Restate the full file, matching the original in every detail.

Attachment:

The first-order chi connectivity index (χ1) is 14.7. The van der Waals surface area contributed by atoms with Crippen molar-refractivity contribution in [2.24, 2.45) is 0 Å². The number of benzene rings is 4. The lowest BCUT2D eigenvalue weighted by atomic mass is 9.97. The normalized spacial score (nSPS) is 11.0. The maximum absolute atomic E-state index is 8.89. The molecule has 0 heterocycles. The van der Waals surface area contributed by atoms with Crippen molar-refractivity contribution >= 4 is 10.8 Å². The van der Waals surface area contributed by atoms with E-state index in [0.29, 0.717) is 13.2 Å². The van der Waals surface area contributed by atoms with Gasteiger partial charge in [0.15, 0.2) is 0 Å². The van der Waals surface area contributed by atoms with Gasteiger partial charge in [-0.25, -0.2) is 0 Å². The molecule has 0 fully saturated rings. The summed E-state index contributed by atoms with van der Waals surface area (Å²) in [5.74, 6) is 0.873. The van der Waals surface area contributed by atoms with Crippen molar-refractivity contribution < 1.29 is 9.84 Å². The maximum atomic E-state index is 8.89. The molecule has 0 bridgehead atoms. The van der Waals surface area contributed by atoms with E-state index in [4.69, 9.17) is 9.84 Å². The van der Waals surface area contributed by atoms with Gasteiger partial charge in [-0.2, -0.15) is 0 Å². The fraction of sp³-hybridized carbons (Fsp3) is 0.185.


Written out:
The first-order chi connectivity index (χ1) is 14.7. The van der Waals surface area contributed by atoms with Crippen molar-refractivity contribution in [2.24, 2.45) is 0 Å². The number of benzene rings is 4. The lowest BCUT2D eigenvalue weighted by atomic mass is 9.97. The normalized spacial score (nSPS) is 11.0. The maximum absolute atomic E-state index is 8.89. The molecule has 0 heterocycles. The van der Waals surface area contributed by atoms with Crippen molar-refractivity contribution >= 4 is 10.8 Å². The van der Waals surface area contributed by atoms with E-state index in [0.29, 0.717) is 13.2 Å². The van der Waals surface area contributed by atoms with Gasteiger partial charge in [0.15, 0.2) is 0 Å². The van der Waals surface area contributed by atoms with Gasteiger partial charge in [-0.25, -0.2) is 0 Å². The molecule has 0 fully saturated rings. The summed E-state index contributed by atoms with van der Waals surface area (Å²) in [5.74, 6) is 0.873. The van der Waals surface area contributed by atoms with Crippen molar-refractivity contribution < 1.29 is 9.84 Å². The maximum atomic E-state index is 8.89. The molecule has 0 bridgehead atoms. The van der Waals surface area contributed by atoms with E-state index in [4.69, 9.17) is 9.84 Å². The van der Waals surface area contributed by atoms with Gasteiger partial charge in [-0.2, -0.15) is 0 Å². The fraction of sp³-hybridized carbons (Fsp3) is 0.185.